This week in The Conversation I wrote that there is no biological definition of fish that doesn’t involve humans. However the group that most people recognise as the fishiest are the ray-finned fishes. They have fins supported by a series of fine flexible rods. It is the ray-fins that have gone on to be the dominant vertebrates in the seas, lakes and rivers: there are around 30,000 species. This makes them by far the most diverse vertebrate group, and I’d like to explore how that happened. Among them is this week’s Specimen of the Week:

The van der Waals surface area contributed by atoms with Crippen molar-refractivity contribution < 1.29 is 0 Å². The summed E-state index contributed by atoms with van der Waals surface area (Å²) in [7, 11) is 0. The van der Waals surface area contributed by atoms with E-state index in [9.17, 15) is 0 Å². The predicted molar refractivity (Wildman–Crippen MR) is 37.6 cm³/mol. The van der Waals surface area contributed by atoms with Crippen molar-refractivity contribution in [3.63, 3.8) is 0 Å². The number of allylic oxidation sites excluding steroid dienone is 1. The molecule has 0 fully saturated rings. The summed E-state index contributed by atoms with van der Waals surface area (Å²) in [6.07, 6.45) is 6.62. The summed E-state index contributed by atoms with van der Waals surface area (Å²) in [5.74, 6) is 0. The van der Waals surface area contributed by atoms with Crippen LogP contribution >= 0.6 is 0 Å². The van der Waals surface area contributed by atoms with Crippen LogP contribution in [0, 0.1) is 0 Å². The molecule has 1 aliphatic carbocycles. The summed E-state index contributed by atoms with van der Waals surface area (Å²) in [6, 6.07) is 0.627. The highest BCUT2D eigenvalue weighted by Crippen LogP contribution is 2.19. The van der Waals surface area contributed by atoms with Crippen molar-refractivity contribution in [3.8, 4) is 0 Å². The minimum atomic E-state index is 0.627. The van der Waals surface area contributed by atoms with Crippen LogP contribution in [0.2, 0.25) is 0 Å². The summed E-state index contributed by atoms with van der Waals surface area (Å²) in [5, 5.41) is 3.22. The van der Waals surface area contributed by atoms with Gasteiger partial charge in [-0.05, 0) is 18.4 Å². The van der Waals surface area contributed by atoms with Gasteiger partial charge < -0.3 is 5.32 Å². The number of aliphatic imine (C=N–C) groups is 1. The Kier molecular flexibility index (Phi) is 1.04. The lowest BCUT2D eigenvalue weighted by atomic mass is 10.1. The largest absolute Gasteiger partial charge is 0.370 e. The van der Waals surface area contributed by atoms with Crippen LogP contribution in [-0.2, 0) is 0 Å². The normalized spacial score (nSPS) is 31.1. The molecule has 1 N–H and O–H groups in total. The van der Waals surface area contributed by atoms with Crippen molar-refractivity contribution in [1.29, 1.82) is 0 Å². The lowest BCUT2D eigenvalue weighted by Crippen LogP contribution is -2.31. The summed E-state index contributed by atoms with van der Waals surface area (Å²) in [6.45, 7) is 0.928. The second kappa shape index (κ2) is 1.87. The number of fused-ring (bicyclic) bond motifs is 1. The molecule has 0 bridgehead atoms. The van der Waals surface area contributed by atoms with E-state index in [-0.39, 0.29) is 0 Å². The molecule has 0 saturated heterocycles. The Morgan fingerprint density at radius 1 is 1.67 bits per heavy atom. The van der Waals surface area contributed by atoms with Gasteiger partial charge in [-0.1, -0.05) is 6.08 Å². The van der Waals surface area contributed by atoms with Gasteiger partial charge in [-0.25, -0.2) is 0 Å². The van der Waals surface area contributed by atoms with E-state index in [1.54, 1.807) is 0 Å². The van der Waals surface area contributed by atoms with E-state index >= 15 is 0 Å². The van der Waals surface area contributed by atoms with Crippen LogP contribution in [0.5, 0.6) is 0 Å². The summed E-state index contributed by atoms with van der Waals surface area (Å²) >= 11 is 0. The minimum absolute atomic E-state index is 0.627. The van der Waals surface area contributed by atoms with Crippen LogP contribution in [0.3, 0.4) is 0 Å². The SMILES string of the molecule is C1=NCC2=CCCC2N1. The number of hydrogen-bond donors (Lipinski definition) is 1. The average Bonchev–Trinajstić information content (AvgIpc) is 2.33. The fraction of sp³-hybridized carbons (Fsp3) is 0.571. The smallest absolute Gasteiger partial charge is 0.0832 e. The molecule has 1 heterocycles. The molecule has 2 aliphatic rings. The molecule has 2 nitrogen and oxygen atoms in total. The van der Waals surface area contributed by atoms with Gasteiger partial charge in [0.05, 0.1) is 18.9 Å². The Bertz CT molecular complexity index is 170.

As chance would have it at the same time as we received research interest from the Royal College of Art, colleague Dr Zerina Johanson, researcher in the Earth Sciences Department at the Natural History Museum, had also contacted me about our paddlefish specimens. We have less than a dozen paddlefish specimens in the Grant Museum (fish is the family Polyodontidae, represented today by only two species the American paddlefish Polyodon spathula and the possibly-extinct Chinese paddlefish Psephurus gladius) and fortunately, one of these specimens, matched the specifications for research (in this article I wrote about how ‘usable’ specimens dwindle to tens from thousands depending on the type of research).
So for the second time in May I was on bodyguard duty to escort one of our specimens down to South Kensington for some scanning, this time for SCIENCE!